Do you work in education? Are you eager to take the next step in your career? Join a cohort of teachers, school leaders, and staff as you explore creative leadership from the perspectives of educator, artist, and community-based leader.

  • Build the skills, capacity, and confidence to lead innovative, equitable, democratic schools that prioritize anti racism, innovation, student agency, and community partnership
  • Opt to receive coaching to complete the Massachusetts Performance Assessment for Leaders for Principal Licensure
  • Enroll in Cambridge College’s PSi certificate program and earn graduate credit
Leadership Lenses and Practices

PSi’s curriculum develops leaders from the perspective of three lenses:

  • Artist – accessing inspiration and utilizing creativity, design, risk taking, and experimentation to solve complex problems; artists persist and consider, refine, and illuminate many different approaches.
  • Educator – committed to racial justice and equity, and informed and driven by research and data; drawing upon a deep knowledge of child and adolescent development; and applying a profound understanding of theories of learning to prepare students for academic and personal success.
  • Community-Based Leader – employing a culturally competent understanding of the assets and needs of youth and families in a given community to engage effectively in a dynamic collaborative process of community growth, development, and networking.

We ensure participants develop and grow as creative leaders, head teachers, community organizers, visionary resource managers, chief talent developers, and skilled politicians across seven leadership practices:

  • Anti-racism—continually confronting racism, in self and in others, policies, systems; a contender in the fight for racial justice; centering BIPOC voices; learning from individuals as well as scholarship; embracing intersectionality
  • Community mobilization—advocating and organizing for systemic change; convening the community around common values, a common mission, and a dynamic strategy
  • Continuous reflection—seeking the community’s expertise and growing in self-knowledge by consciously considering our own experiences, actions, feelings, and responses and our impact on the individuals, groups, and systems in which we engage and lead; broadening this reflection to accurately and continually diagnose the dynamic needs of those individuals, groups, and systems
  • Creativity—engaging, risking, experimenting, and persisting; using a design thinking approach to address complex challenges
  • Effective communication—listening and communicating regularly, proactively, clearly, inspirationally to engage hearts and minds for action
  • Ethics—exhibiting moral courage; practicing sound management and transparency; embracing human imperfection and uncertainty in the service of justice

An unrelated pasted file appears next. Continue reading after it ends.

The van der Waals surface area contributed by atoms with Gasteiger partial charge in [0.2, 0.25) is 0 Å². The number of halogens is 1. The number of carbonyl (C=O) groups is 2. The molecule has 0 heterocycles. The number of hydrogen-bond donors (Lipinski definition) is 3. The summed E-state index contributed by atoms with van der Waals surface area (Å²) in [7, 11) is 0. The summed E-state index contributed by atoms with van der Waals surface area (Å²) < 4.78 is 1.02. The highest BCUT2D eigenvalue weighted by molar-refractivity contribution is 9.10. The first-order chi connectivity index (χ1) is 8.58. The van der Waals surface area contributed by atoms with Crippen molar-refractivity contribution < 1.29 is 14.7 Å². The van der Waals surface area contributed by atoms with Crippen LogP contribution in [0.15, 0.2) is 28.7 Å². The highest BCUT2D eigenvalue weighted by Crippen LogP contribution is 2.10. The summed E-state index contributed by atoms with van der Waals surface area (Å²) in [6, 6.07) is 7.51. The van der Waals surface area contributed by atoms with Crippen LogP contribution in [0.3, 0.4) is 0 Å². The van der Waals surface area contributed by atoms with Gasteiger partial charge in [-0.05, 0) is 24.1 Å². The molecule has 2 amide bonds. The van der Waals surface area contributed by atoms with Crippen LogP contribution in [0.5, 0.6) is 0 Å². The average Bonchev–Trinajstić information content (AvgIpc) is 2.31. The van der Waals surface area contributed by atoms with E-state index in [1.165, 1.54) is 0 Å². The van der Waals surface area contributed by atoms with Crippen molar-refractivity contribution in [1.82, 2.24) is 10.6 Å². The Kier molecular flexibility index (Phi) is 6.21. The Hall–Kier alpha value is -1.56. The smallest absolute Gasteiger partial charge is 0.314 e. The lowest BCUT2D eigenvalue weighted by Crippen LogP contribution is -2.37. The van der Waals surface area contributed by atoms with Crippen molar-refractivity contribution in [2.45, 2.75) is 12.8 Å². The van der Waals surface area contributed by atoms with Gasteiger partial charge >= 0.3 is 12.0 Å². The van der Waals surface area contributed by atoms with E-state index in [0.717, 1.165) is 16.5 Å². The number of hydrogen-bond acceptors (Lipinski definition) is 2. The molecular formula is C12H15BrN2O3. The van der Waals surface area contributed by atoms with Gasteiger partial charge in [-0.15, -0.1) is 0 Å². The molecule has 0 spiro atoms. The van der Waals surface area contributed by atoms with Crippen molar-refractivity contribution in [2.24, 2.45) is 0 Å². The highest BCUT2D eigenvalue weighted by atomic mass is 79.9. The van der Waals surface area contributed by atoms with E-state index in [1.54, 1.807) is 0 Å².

• Informed instruction—demonstrating data-driven and performance-based instructional leadership and deep commitment to the academic/intellectual/social/emotional/civic/ professional development of youth and adults
Graduate Credit

PSi partners with Cambridge College, which has developed and offers the Perrone-Sizer Institute for Creative Leadership Certificate and awards graduate credit for interested PSi participants. Learn more.

MA Performance Assessment for Leaders (PAL)

For participants seeking to qualify for Massachusetts principal licensure, PSi provides significant coaching support to complete PAL tasks through the apprenticeship track at no additional cost. Participants seeking to qualify for Massachusetts principal licensure are also required to arrange their own placement in a 500 hour apprenticeship under the supervision of a licensed principal in a Massachusetts public or charter school. Learn more at the Massachusetts Department of Elementary and Secondary Education‘s website.

Expectations and Cost

August and April Intensives and Monthly Cohort Sessions

PSi requires participant attendance at, and active participation in, all PSi classroom sessions, field experiences, and events, including multi-day August and April Intensives and one or two full-day class sessions each month from September through June. In addition, participants will attend a 1- to 2-hour online Section Group meeting each month, to be scheduled. District Fellows will also have an additional 1- to 2-hour online meeting each month for district-specific conversations.

Monthly Assignments in Preparation for Sessions and Projects

On time completion of monthly reading and homework assignments in preparation for each session is required. Participants are notified of assignments at least one month in advance.

PSi Capstone Leadership Project

The PSi Capstone Leadership Project, which PSi builds toward throughout the year, is participant-driven and independently designed to suit the professional goals and interests of each individual in the cohort. The Capstone Leadership Project must: (1) address an opportunity for growth in the participant’s learning community AND (2) leverage a partnership between a community-based organization and their home organization. Participants are expected to develop a project that improves outcomes for youth and families using the resources of their home organization as well as a community-based organization.


Tuition for the Perrone-Sizer Institute for Creative Leadership is $5,000 per individual—this represents only 45% of the actual cost of the program, which is subsidized by supporters of PSi.